The Stock Buyback Libel. The Buyback King That Beat Amazon. And a Buyback Stock Call – Pulte Homes.

Oct 03, 2018 by Gary Gordon

Let's start off with a dramatic chart to grab your attention, which compares the stock price history of Amazon with Company X and a Company X competitor:

Source: Yahoo Finance

Does the name NVR mean anything to you?  Probably not.  A Google search reveals a possibility – “network video recorder”, something used in security cameras.  Sounds sexy enough to possibly beat out Amazon.  But wrong.  NVR is a regional homebuilder.

A homebuilder?  A boring old economy homebuilder beat out Amazon over the past 18 years?   OK, admittedly measuring from January, 2000, the peak of the internet bubble, is somewhat misleading.  But still pretty cool.  And NVR also slaughtered Lennar, a well-respected homebuilding competitor.  How?

Clearly NVR is excellent at its craft, but critical to its stock success has been aggressive share repurchases.  In 2000, NVR had over 10 million shares outstanding.  Today it has 4 million, or a 60% decline.  In fact, NVR used more than all of its earnings since 2000 to buy back stock.  As a result, instead of NVR’s 2018 earnings per share equaling about $70, it will be over $200.

The buyback libel.

NVR has shown that active share buybacks can substantially improve stock prices.  So imagine my dismay when I ran across this in Monday morning’s (September 24) Wall Street Journal:

“Buybacks Dress Up Profits…Stock buybacks make profits appear better by boosting per-share earnings, a metric investors frequently use to justify a company’s stock price.”

First off, let’s zoom in on this phrase from the supposed business paper of record (my formatting): “per-share earnings, a metric investors frequently use to justify a company’s stock price.”  Per share earnings “justifies” a stock price?  Isn’t that precisely a company’s capitalist goal?  To increase the earnings attributed to my share of stock?  What alternatives would the author of this story suggest to justify stock prices?  Possibly the new paradigm of sales growth, however unprofitable.  Or perhaps the author is a plant of the Communist Party and favors a carbon footprint measure or, god forbid, less income inequality. 

The WSJ article went on to add this, suggesting the author isn’t completely pinko:

“Buybacks reduce a company’s share count, spreading the profits across fewer shares. As a result, companies can report a bigger percentage increase in per-share earnings than the profit results alone may show.”

That’s exactly the advantage of a stock buyback for investors.  Suppose that you and four friends buy a restaurant, and that its kale-free menu creates a wild success, earning the group a cool $1 million in income a year.  You and your partners each are entitled to 20% of that haul, or $200,000 a year.  Now one of the partners wants to sell her share back to the four remaining partners.  The restaurant still churns out the $1 million of profits, but now you have a claim on 25% of them, or $250,000 a year.  That seems like a better number, doesn’t it?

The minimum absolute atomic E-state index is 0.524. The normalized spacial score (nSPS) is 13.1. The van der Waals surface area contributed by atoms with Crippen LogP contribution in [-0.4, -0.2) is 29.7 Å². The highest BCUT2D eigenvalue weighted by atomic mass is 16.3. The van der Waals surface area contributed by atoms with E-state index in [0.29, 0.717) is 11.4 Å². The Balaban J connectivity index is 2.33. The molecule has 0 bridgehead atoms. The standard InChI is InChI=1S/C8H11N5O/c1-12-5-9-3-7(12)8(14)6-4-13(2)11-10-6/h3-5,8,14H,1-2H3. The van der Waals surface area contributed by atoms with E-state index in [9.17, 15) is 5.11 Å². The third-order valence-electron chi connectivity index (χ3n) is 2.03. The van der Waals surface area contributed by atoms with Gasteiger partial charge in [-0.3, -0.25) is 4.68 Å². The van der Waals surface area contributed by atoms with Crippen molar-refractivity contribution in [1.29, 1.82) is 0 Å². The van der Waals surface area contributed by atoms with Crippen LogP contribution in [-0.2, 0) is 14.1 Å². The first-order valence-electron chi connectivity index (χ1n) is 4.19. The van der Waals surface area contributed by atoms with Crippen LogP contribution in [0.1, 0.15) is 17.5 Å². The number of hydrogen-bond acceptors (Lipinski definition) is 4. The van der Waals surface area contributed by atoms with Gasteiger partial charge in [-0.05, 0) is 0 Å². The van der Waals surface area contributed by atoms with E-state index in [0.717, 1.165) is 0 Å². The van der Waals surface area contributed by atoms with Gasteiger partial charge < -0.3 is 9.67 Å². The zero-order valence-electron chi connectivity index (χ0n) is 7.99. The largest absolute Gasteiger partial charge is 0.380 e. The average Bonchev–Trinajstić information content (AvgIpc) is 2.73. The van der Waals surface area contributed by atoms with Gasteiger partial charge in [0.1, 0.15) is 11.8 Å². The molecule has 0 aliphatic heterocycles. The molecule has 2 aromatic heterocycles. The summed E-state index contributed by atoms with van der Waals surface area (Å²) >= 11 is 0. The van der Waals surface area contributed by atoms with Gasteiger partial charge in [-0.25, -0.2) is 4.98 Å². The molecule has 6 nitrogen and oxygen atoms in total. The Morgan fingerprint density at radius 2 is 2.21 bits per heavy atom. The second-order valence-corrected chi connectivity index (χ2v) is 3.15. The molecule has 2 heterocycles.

But, hopefully you are silently saying to me right about now, “what is the price you paid to gain the right to the extra $50,000 a year?  If it was $200,000, you got a sweet deal.  If it was $2 million, a pretty dumb move”.  So buybacks can be groovy (yes, I’m a Baby Boomer) if the buyback price is right.

Buying at the right price – Pulte Homes

Pulte (stock symbol PHM) is a long-time competitor of NVR, but a relatively recent disciple of its buyback strategy.  Pulte, like its peer homebuilders, suffered greatly in the wake of the housing bust.  But by 2012 it started making money again, and by 2014 it started buying back its stock.  Pulte had 386 million shares outstanding in 2013.  By its last quarterly earnings report (Q2 ’18) it had only 287 million, an impressive 26% reduction.  Management certainly seems committed to buybacks as a way to create shareholder value, which is a good thing for, well, shareholders.

Pulte’s buyback story is getting better.  As I write this, the stock is at $24.68.  Stock analysts polled by Yahoo Finance expect Pulte’s EPS to be $3.75 this year and $3.85 next year.  So Pulte can buy back its stock at a dazzlingly low 7 times EPS, which is well less than half the valuation of the average stock.  If management uses only half of its expected $1.5 billion of profits through the end of 2019 to buy stock at the current price, it can reduce its shares outstanding by another 30 million, or 10%.  And a recent UBS report says that Pulte plans to sell excess land that it holds.  If so, even more cash to buy back its seemingly very cheap shares. 

Why is the stock so cheap…

…Reflecting its nearly $4 in EPS and its intelligent capital management?  I believe because investors remain afraid of the housing market, a full decade after the bust.  And indeed the housing market today has a number of unique characteristics that make it harder than usual to analyze.  But I’ll stick to my buyback theme in this blog post and save the housing story for the next one.

Wrapping up…

- Stock buybacks can add significant value to investors if done consistently and at the right prices.

- Pulte Homes seems like an excellent way to play this theme.

- For better or worse, I own the stock and am inclined to buy more.